During the week I attended an away day for Special Interest Group (SIG) Convenors for the British Education Research Association (BERA), held at the Institute of Education, London. I convene the Social Theory and Education SIG (no surprise there) and the meeting was attended by numerous other convenors of SIGs such as Philosophy of Education, Social Justice, Educational Effectiveness and Improvement, Race, Ethnicity and Education and Early Childhood Education and Care. The SIGs are an important aspect of BERA, as they form the building blocks of the annual conference, while also acting as specialist networks for education researchers.

One of the items on the agenda was to discuss activities related to the 40th anniversary of the Association, which takes place in 2014. As part of the celebrations, BERA ‘wants to create a resource that charts some of the key moments over the past forty years. These should be key moments both for BERA as an organisation but also for educational research in the UK’ (from the website). One of the items I mentioned in response was a possible focus on key education debates that have taken place in the UK over the 40 years, debates that have actively involved the research community within BERA and also in the wider British education research world. Because, when you think about it, there have been some fascinating debates that have impacted on the broader public sphere as well as within the walls of the academy: mainstream v. special schools; the relation between social class, culture and educational achievement; play v. structured learning; setting, streaming and learning in the classroom; the hidden curriculum; and the impact of gender on achievement, to name but a few.

I don’t know if this idea will be taken up or not as part of the celebrations (it should though), but the act of making the claim for such an initiative made me think about the history of education research, in particular the way education research is perceived by not just ourselves as a community but also policy makers and the general public. It seems to me that the ‘story’ of education research never really gets told in narratives of societal change – it stands apart, fragmented, specialised and sometimes just that bit too obscure for popular taste. There are understandable reasons for this – research tends to be quite a specialised pursuit generally – but still this doesn’t prevent us (or the public) from seeing the wood for the trees.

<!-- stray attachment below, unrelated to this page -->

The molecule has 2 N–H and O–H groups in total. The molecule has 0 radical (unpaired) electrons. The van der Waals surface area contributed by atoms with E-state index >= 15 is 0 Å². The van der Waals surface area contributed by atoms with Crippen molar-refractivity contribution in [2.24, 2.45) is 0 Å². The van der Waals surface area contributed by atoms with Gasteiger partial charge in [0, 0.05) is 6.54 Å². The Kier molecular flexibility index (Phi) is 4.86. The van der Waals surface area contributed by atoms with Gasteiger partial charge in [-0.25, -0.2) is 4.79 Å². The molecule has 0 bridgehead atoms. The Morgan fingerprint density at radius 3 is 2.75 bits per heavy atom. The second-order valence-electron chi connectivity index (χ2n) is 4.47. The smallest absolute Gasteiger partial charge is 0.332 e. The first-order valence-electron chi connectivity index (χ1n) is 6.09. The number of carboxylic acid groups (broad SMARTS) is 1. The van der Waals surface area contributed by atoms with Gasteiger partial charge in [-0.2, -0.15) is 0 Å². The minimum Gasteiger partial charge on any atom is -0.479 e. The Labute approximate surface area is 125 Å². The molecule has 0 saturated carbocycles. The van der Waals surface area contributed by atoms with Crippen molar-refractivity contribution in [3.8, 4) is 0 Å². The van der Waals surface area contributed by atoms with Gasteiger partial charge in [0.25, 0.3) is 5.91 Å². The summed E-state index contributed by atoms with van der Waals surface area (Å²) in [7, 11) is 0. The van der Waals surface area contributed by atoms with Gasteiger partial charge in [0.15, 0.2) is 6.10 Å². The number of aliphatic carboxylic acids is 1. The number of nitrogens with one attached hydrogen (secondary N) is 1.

So there’s an opportunity here, I believe, that could be taken by BERA (other organisations are available …). That said, part of the reason why such a narrative so far doesn’t exist may be down to the … well, there’s no other word for it, ‘closed’ nature of the organisation. It’s a membership association, for which interested parties pay an annual fee to belong. Nothing wrong with that of course, finances have to come from somewhere, but I don’t think this lets us off the hook when it comes to the issue of public engagement. The lack of a visible and powerful mechanism for public research dissemination and most importantly, debate, seems to me to be a classic case of ‘shooting ourselves in the foot’. And while I’m at it, I might as well throw in the phrase ‘missing a trick’ for value-added reasons (bad pun intended).

We don’t need to look far for examples of what can work in this regard – the LSE blog being an obvious and visible example of an information and debating chamber open to all. So my basic point is: 40 years of education research suggests that the story of social impact historically is impressive; it just needs someone to tell it.